Kasey Kahne: Is It Too Soon For a Fork?

David YeazellSenior Analyst ISeptember 25, 2009

 

The Chase for the Sprint Cup is NASCAR’s version of a playoff system. When the checkered flag flies at Richmond, the top 12 drivers in points officially become championship contenders. Drivers outside the top 12 are left to watch their championship hopes decompose in the NASCAR point’s landfill.

Championship hopes actually start at Daytona. Each year teams arrive with a renewed hope of a good season and their driver having a shot at being the NASCAR champion.

Much like New Hampshire, Daytona signals the beginning of the end for those hopes and dreams.

It doesn’t take long to sort out the haves from the have-nots. Some teams start the season off with a bad run, but bounce back and find their spot in the standings. Others start off bad and never recover.

Kasey Kahne started off bad at New Hampshire. An engine failure on lap 66 handed Kahne his first DNF of the season.  

Heading to Dover, things don’t look to get any better for the No. 9 Budweiser Dodge.

Arguably his worst track, Kahne has five DNF's, an average finish of 24.1, and has only cracked the top 10 twice in 11 tries.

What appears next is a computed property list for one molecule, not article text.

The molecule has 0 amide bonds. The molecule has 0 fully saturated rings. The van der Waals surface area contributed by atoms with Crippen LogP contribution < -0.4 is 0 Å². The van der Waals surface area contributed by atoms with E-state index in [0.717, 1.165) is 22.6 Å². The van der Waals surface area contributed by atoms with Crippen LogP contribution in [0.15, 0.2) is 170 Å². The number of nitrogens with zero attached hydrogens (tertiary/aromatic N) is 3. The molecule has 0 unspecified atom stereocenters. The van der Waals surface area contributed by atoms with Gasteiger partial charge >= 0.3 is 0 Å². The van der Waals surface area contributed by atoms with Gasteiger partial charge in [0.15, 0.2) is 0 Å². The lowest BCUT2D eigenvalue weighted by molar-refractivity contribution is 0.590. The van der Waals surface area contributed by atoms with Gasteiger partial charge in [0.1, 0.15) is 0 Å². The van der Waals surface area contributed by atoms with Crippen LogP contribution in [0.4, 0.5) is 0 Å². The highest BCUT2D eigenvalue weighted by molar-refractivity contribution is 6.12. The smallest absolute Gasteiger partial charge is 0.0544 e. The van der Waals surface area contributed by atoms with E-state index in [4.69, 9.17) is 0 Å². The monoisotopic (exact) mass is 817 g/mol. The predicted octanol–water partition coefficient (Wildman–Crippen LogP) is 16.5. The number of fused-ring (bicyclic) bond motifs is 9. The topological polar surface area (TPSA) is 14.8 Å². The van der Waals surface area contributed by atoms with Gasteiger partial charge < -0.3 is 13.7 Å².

Adding more duress to the situation is problem’s going on internally at Richard Petty Motorsports.

An announcement was made just before the Richmond race that RPM and Yates Racing had committed on paper to merge. Since that time, there has been an exodus of managers and employees from RPM. Most noticeably, those working in the engine shop.

In 2006 Jimmie Johnson entered Dover 139 points behind the leader, and went on to win his first of three championships.  

It is possible that Kahne, 161 points behind, can still rebound from all these distractions and quite possibly repeat what Johnson did.

It’s possible, but not likely.

First of all, Kenny Francis can only control what is done to the car once it’s unloaded from the hauler. The ineptitude of quality from inside the RPM organization is quite possibly beyond his control.

Second, Kasey Kahne and Kenny Francis have proven they can win, but they are not Chad Knaus and Jimmie Johnson, and have no where near the resources of the Hendricks organization.

Finally, three of the drivers ahead of Kahne in the standings are multiple championship winners. It is possible that one, or even two of them may falter in one or two of the final nine races, but highly unlikely all three would.

Fork anyone?